No Baby On Board: More Parents Keeping Info About Their Babies Off Social Media

August 29, 2014  |  

No baby pictures please!

While many parents like to show off their darling children on Facebook, there is a new trend brewing were parents are saying “no” to posting their baby’s pics on Facebook. Some cite privacy and safety concerns as well as the child’s right to autonomy as reasons why. But others are worried about how companies might use their child’s image and personal data. As one parent told the Dallas Morning News, “If I don’t want somebody to know about my child, to take an active interest in them, to recognize them in a city street or as they are leaving the schoolyard, the easiest way to do that is to not have any identifying information out about them.”

Even Facebook says it’s concerned about baby pictures on the social media site and in fact urges parents to use the site’s privacy setting. This will limit who can see the baby photos and posts. You can also create a group of close friends and relatives to share kid updates with. Still parents want more protection, not just against Facebook users but from the network itself. It is now widely known that Facebook uses user data to attract advertisers. So imagine if Facebook used info about your baby to lure in ads.

Social media sites “have not been very transparent about the way they collect data about users,” says Caroline Knorr, parenting editor at the nonprofit Common Sense Media, which promotes safe technology and media for children. “Facebook’s terms of service and privacy [policies] — no one reads it, it’s too obscure.”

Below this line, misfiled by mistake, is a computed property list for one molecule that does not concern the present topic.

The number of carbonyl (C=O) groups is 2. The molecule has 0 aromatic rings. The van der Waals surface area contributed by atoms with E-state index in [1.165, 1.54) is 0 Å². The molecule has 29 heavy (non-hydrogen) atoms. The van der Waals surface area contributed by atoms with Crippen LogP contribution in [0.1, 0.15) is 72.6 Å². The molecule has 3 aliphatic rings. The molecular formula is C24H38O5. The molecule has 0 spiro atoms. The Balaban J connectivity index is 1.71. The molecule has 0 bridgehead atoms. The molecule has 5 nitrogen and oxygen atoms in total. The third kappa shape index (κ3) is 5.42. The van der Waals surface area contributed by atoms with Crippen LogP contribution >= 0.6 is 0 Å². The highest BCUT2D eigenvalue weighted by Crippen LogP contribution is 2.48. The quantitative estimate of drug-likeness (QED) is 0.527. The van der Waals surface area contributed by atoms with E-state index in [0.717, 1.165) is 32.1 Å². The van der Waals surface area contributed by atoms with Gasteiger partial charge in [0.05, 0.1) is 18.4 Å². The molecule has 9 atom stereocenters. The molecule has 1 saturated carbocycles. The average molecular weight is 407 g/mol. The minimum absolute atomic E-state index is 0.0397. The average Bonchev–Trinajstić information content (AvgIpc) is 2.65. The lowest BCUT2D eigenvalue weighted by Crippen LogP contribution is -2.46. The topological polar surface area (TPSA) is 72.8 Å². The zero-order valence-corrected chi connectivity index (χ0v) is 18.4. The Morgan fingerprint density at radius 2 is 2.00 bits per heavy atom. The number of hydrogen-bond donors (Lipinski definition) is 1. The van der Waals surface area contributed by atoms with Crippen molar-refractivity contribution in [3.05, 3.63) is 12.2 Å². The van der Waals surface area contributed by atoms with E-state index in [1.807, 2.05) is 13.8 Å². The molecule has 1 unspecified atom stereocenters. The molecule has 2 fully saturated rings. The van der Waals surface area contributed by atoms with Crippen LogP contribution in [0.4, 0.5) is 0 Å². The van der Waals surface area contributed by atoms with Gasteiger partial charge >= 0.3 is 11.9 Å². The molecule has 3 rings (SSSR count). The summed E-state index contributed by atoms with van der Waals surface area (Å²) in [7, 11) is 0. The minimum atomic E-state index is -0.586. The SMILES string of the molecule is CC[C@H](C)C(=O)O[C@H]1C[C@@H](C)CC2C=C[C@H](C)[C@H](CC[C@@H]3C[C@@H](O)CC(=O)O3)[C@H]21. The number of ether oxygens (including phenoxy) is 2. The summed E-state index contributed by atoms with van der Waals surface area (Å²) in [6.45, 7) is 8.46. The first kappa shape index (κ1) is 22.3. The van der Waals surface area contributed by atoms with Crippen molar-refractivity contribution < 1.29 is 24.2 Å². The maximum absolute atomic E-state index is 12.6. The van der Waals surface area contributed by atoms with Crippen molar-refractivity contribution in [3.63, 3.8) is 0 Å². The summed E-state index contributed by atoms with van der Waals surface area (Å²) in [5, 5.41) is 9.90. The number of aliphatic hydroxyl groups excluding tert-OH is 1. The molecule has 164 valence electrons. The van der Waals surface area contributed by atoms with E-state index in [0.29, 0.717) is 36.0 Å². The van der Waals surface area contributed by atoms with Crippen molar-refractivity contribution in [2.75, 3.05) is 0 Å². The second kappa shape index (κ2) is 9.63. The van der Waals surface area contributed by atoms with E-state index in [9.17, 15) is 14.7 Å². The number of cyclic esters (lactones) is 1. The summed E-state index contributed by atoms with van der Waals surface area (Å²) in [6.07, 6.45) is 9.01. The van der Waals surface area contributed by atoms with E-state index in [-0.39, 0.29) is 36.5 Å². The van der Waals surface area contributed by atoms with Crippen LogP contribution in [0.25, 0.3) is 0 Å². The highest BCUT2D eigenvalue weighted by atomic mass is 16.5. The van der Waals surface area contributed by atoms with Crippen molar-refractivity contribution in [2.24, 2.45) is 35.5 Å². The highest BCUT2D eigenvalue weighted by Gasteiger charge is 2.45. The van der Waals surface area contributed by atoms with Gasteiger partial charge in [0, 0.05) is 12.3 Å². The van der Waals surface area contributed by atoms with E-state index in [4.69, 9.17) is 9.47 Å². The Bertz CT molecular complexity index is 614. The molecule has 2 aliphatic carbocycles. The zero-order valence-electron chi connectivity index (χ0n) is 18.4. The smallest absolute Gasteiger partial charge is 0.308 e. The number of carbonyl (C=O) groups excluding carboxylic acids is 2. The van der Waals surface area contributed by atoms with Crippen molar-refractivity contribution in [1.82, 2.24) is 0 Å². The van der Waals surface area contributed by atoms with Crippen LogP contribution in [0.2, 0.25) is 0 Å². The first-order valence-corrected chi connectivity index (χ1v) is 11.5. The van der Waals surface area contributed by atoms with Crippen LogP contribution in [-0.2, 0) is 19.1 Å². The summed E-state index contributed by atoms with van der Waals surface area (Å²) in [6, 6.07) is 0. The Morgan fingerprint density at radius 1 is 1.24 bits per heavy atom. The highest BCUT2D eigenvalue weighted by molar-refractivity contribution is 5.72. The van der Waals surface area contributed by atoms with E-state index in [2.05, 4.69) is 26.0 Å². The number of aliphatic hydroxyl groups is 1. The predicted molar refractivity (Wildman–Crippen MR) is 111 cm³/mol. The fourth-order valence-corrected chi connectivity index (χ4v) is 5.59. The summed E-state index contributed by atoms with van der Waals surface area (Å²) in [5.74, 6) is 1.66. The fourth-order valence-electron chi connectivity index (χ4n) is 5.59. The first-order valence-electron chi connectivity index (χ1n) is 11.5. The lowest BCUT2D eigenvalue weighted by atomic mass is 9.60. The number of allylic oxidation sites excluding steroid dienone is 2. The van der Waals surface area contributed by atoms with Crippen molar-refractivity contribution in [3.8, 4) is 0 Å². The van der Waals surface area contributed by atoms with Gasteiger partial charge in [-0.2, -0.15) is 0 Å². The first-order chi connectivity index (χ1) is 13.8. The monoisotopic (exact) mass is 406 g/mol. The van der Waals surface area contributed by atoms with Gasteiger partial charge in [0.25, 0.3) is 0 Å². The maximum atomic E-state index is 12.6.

In lieu of using Facebook to share photos of his baby with family and friends, one parent purchased a website domain with his son’s name.

“I’m going to make it a private website with a password so family can log in” to see updates, he told the newspaper. “When he gets old enough, I’ll probably give him the keys.”

Still a majority of parents like posting their children’s photos on social media. But it depends on how old the parents are.

A 2011 poll done in part with the Longitudinal Study of American Youth at the University of Michigan’s Institute for Social Research found that 66 percent of Generation X parents (those born in the 1960s and ‘70s) said they post photos of their children online. And more than half said they have shared news about a child’s accomplishment online as well.

But Aisha Sultan, a fellow at the institute when the poll was conducted, says if the poll was done today, the result would might be drastically different.

“Back [then] there wasn’t a lot of conversation about this,” says Sultan. “When parents first started joining Facebook in large numbers it wasn’t the primary concern. We felt like we were in control of information we were sharing with friends and family.”

Not only parents are concerned about this issue, politicians are as well. Under new California law that goes into effect in 2015 online services, websites or apps that collect personally data must remove that content that minors are in the posts, if requested.

Do you post photos of your baby on social media?

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